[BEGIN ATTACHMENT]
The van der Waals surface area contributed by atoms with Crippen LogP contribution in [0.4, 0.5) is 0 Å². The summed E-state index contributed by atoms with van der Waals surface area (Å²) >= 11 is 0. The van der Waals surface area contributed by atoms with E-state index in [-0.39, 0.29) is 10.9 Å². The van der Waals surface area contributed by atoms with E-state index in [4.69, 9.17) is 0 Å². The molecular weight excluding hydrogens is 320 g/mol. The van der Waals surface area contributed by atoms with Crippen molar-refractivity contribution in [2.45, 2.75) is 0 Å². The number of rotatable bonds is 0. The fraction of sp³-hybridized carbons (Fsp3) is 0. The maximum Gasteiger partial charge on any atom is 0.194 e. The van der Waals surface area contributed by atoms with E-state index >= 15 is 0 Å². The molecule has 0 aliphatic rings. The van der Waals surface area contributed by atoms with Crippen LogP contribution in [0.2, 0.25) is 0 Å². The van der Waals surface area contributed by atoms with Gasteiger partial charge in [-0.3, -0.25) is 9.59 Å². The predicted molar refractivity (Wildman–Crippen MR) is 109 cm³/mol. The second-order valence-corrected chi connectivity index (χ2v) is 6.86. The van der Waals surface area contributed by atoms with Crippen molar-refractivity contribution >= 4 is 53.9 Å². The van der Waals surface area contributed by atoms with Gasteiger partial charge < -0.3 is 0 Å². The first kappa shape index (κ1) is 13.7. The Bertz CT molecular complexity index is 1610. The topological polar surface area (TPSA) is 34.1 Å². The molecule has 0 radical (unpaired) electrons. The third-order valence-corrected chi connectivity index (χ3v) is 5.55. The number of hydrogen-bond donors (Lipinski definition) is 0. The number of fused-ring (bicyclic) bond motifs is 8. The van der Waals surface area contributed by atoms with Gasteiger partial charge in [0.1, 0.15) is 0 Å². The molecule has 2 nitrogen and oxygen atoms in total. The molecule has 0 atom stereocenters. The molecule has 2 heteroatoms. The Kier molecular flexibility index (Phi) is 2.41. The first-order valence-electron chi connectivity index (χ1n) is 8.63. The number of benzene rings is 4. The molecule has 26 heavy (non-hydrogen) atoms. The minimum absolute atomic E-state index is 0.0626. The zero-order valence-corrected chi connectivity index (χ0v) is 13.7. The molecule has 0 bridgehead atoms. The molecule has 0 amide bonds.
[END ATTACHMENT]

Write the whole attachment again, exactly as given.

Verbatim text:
The van der Waals surface area contributed by atoms with Crippen LogP contribution in [0.4, 0.5) is 0 Å². The summed E-state index contributed by atoms with van der Waals surface area (Å²) >= 11 is 0. The van der Waals surface area contributed by atoms with E-state index in [-0.39, 0.29) is 10.9 Å². The van der Waals surface area contributed by atoms with E-state index in [4.69, 9.17) is 0 Å². The molecular weight excluding hydrogens is 320 g/mol. The van der Waals surface area contributed by atoms with Crippen molar-refractivity contribution in [2.45, 2.75) is 0 Å². The number of rotatable bonds is 0. The fraction of sp³-hybridized carbons (Fsp3) is 0. The maximum Gasteiger partial charge on any atom is 0.194 e. The van der Waals surface area contributed by atoms with E-state index >= 15 is 0 Å². The molecule has 0 aliphatic rings. The van der Waals surface area contributed by atoms with Crippen LogP contribution in [0.2, 0.25) is 0 Å². The van der Waals surface area contributed by atoms with Gasteiger partial charge in [-0.3, -0.25) is 9.59 Å². The predicted molar refractivity (Wildman–Crippen MR) is 109 cm³/mol. The second-order valence-corrected chi connectivity index (χ2v) is 6.86. The van der Waals surface area contributed by atoms with Crippen molar-refractivity contribution >= 4 is 53.9 Å². The van der Waals surface area contributed by atoms with Gasteiger partial charge < -0.3 is 0 Å². The first kappa shape index (κ1) is 13.7. The Bertz CT molecular complexity index is 1610. The topological polar surface area (TPSA) is 34.1 Å². The molecule has 0 radical (unpaired) electrons. The third-order valence-corrected chi connectivity index (χ3v) is 5.55. The number of hydrogen-bond donors (Lipinski definition) is 0. The number of fused-ring (bicyclic) bond motifs is 8. The van der Waals surface area contributed by atoms with Gasteiger partial charge in [0.1, 0.15) is 0 Å². The molecule has 2 nitrogen and oxygen atoms in total. The molecule has 0 atom stereocenters. The molecule has 2 heteroatoms. The Kier molecular flexibility index (Phi) is 2.41. The first-order valence-electron chi connectivity index (χ1n) is 8.63. The number of benzene rings is 4. The molecule has 26 heavy (non-hydrogen) atoms. The minimum absolute atomic E-state index is 0.0626. The zero-order valence-corrected chi connectivity index (χ0v) is 13.7. The molecule has 0 bridgehead atoms. The molecule has 0 amide bonds.